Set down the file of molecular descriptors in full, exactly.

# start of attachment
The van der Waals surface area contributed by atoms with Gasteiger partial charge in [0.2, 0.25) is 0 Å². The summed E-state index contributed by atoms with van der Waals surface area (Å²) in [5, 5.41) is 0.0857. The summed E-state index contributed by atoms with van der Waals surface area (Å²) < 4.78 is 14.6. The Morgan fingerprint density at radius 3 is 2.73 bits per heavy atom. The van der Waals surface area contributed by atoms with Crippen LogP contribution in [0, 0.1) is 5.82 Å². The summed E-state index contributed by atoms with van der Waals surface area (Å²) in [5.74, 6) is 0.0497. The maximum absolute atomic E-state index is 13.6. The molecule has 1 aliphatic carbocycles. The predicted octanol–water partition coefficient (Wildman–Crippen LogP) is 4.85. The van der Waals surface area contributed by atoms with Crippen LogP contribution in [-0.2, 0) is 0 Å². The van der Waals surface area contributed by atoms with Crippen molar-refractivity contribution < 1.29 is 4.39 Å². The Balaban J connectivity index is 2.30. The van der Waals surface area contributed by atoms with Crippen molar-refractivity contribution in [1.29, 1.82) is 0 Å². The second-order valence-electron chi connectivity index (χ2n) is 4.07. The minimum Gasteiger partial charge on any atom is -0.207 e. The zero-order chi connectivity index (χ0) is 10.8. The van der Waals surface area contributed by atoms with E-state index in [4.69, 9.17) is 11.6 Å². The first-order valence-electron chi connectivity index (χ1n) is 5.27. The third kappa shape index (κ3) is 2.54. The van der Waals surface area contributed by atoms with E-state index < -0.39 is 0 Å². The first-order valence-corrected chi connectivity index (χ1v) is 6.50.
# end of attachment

The van der Waals surface area contributed by atoms with Gasteiger partial charge in [0.2, 0.25) is 0 Å². The summed E-state index contributed by atoms with van der Waals surface area (Å²) in [5, 5.41) is 0.0857. The summed E-state index contributed by atoms with van der Waals surface area (Å²) < 4.78 is 14.6. The Morgan fingerprint density at radius 3 is 2.73 bits per heavy atom. The van der Waals surface area contributed by atoms with Crippen LogP contribution in [0, 0.1) is 5.82 Å². The summed E-state index contributed by atoms with van der Waals surface area (Å²) in [5.74, 6) is 0.0497. The maximum absolute atomic E-state index is 13.6. The molecule has 1 aliphatic carbocycles. The predicted octanol–water partition coefficient (Wildman–Crippen LogP) is 4.85. The van der Waals surface area contributed by atoms with Crippen LogP contribution in [-0.2, 0) is 0 Å². The van der Waals surface area contributed by atoms with Crippen molar-refractivity contribution < 1.29 is 4.39 Å². The Balaban J connectivity index is 2.30. The van der Waals surface area contributed by atoms with Crippen molar-refractivity contribution in [1.29, 1.82) is 0 Å². The second-order valence-electron chi connectivity index (χ2n) is 4.07. The minimum Gasteiger partial charge on any atom is -0.207 e. The zero-order chi connectivity index (χ0) is 10.8. The van der Waals surface area contributed by atoms with E-state index in [4.69, 9.17) is 11.6 Å². The first-order valence-electron chi connectivity index (χ1n) is 5.27. The third kappa shape index (κ3) is 2.54. The van der Waals surface area contributed by atoms with E-state index < -0.39 is 0 Å². The first-order valence-corrected chi connectivity index (χ1v) is 6.50.